New York City

Crespo out at Somos, Davila taking over

Brooklyn assemblywoman Maritza Davila named to lead Somos, the New York Assembly’s Puerto Rican/Hispanic Task Force.

Maritza Davila

Maritza Davila Photo courtesy New York Assembly

Assemblyman Marcos Crespo, the Bronx power broker who has served as unofficial host of the biannual Somos conference since 2015, is stepping down from the role.

In his place, Brooklyn Assemblywoman Maritza Davila has been named chairwoman of the Assembly’s Puerto Rican/Hispanic Task Force. The chairperson’s primary role is to organize the two Somos conferences, one the weekend following the November election in San Juan, Puerto Rico, and one in Albany in mid-March. The conferences are attended by a who’s-who of New York political figures, but have earned scrutiny for their reputation as a days-long party light on work – and for organizers taking money from politically unpalatable donors.

Davila’s new post was one of the dozens of leadership assignments for the upcoming legislative session announced Tuesday morning by Assembly Speaker Carl Heastie’s office. You can see the full list here.

Davila told City & State on Tuesday that she was excited for the role.

“I really would like to take Somos to a new level, another direction which is inclusive to all Hispanics,” she said. “But at the same time, we need to continue the work that Crespo already started with Puerto Rico.”

Davila herself was born in Cataño, Puerto Rico, next to San Juan. She has represented parts of Williamsburg and Bushwick in the Assembly since winning a September 2013 special election to fill the seat vacated by the late Vito Lopez, who resigned amid accusations of sexually harassing several female staffers. The state later paid out more than half a million dollars in a legal settlement to two of his victims.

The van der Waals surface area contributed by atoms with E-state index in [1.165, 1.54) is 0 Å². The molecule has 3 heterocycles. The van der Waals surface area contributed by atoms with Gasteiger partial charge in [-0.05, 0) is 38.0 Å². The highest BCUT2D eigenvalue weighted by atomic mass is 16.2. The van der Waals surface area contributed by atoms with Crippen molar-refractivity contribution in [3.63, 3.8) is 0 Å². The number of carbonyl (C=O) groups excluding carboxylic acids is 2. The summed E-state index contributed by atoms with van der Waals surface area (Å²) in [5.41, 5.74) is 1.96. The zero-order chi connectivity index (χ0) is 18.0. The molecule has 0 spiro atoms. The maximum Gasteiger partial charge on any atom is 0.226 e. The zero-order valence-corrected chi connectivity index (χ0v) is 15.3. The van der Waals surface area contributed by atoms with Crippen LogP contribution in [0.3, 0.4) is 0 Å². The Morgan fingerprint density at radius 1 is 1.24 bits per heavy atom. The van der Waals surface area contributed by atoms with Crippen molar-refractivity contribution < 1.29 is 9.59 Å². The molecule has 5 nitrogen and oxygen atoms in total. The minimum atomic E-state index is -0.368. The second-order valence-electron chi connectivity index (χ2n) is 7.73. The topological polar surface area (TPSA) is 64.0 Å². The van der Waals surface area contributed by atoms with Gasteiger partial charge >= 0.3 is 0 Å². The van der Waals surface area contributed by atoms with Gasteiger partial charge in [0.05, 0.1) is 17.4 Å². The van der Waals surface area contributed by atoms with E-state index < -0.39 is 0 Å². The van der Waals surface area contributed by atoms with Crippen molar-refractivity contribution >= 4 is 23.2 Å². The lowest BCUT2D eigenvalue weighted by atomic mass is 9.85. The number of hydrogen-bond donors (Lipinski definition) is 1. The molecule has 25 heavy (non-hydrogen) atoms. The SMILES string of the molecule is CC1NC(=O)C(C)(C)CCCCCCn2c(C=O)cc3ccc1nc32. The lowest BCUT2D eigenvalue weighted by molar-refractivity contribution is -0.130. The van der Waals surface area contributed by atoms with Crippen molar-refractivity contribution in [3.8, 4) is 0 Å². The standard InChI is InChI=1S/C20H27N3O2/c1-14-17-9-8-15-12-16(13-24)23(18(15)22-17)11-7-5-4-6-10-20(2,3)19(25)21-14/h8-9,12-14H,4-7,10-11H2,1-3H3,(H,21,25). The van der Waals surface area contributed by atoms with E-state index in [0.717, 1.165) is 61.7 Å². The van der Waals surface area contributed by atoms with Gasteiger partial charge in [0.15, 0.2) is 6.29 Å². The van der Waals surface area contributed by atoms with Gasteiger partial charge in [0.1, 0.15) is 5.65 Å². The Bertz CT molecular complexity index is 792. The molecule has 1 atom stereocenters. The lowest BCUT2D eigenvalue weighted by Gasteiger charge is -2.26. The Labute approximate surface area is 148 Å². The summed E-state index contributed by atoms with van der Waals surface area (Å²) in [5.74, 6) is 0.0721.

The Daily News called Davila Lopez’s “hand-picked successor” in the 2013 race, but Davila told City & State she disagreed with the characterization, citing her three decades of work in the Bushwick community. “The community leaders were the ones that chose me,” she said.

The prominent task force chairmanship is a step up for Davila, who chaired a subcommittee on affordable housing stabilization last session. Davila said she didn’t apply for the Puerto Rican/Hispanic Task Force job and was surprised to get a call from Heastie’s office asking her to take it. But Crespo had previously suggested he might be leaving the position soon.

“I think change is good every now and then. It’s not like I have plans to walk away or anything like that,” he told City & State in November. “(But) it’s a very natural thing to start thinking about, OK, after Marcos, who will it be?”

Crespo is reportedly interested in clearing his plate to focus more on his role as Bronx County Democratic leader, and getting his ally Bronx Borough President Ruben Diaz Jr. elected mayor in 2021. But Crespo got another plum position in Albany when he was appointed chairman of the Labor Committee on Tuesday morning. Crespo didn’t immediately respond to a request for comment, but seemed happy with the gig.